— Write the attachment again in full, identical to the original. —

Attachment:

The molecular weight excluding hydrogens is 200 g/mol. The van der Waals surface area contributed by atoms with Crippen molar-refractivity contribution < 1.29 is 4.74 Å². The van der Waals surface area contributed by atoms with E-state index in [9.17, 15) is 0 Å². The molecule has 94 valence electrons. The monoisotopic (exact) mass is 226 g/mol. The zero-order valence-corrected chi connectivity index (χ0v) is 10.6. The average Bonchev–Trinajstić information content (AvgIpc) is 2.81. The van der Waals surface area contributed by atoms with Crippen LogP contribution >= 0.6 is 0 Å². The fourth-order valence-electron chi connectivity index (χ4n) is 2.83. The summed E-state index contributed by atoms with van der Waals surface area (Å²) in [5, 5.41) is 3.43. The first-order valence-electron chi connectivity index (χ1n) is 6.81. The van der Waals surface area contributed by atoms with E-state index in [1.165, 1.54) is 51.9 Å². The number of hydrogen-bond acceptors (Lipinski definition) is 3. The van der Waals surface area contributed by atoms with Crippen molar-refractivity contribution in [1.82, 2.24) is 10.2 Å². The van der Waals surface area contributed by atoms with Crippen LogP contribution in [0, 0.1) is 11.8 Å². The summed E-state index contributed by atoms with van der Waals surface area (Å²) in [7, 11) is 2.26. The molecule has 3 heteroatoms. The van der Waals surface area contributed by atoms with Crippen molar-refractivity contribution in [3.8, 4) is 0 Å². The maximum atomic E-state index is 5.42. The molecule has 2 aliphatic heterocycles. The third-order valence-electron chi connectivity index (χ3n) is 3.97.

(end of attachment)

The molecular weight excluding hydrogens is 200 g/mol. The van der Waals surface area contributed by atoms with Crippen molar-refractivity contribution < 1.29 is 4.74 Å². The van der Waals surface area contributed by atoms with E-state index in [9.17, 15) is 0 Å². The molecule has 94 valence electrons. The monoisotopic (exact) mass is 226 g/mol. The zero-order valence-corrected chi connectivity index (χ0v) is 10.6. The average Bonchev–Trinajstić information content (AvgIpc) is 2.81. The van der Waals surface area contributed by atoms with Crippen LogP contribution >= 0.6 is 0 Å². The fourth-order valence-electron chi connectivity index (χ4n) is 2.83. The summed E-state index contributed by atoms with van der Waals surface area (Å²) in [5, 5.41) is 3.43. The first-order valence-electron chi connectivity index (χ1n) is 6.81. The van der Waals surface area contributed by atoms with E-state index in [1.165, 1.54) is 51.9 Å². The number of hydrogen-bond acceptors (Lipinski definition) is 3. The van der Waals surface area contributed by atoms with Crippen molar-refractivity contribution in [1.82, 2.24) is 10.2 Å². The van der Waals surface area contributed by atoms with Crippen LogP contribution in [0, 0.1) is 11.8 Å². The summed E-state index contributed by atoms with van der Waals surface area (Å²) in [7, 11) is 2.26. The molecule has 3 heteroatoms. The van der Waals surface area contributed by atoms with Crippen molar-refractivity contribution in [3.8, 4) is 0 Å². The maximum atomic E-state index is 5.42. The molecule has 2 aliphatic heterocycles. The third-order valence-electron chi connectivity index (χ3n) is 3.97.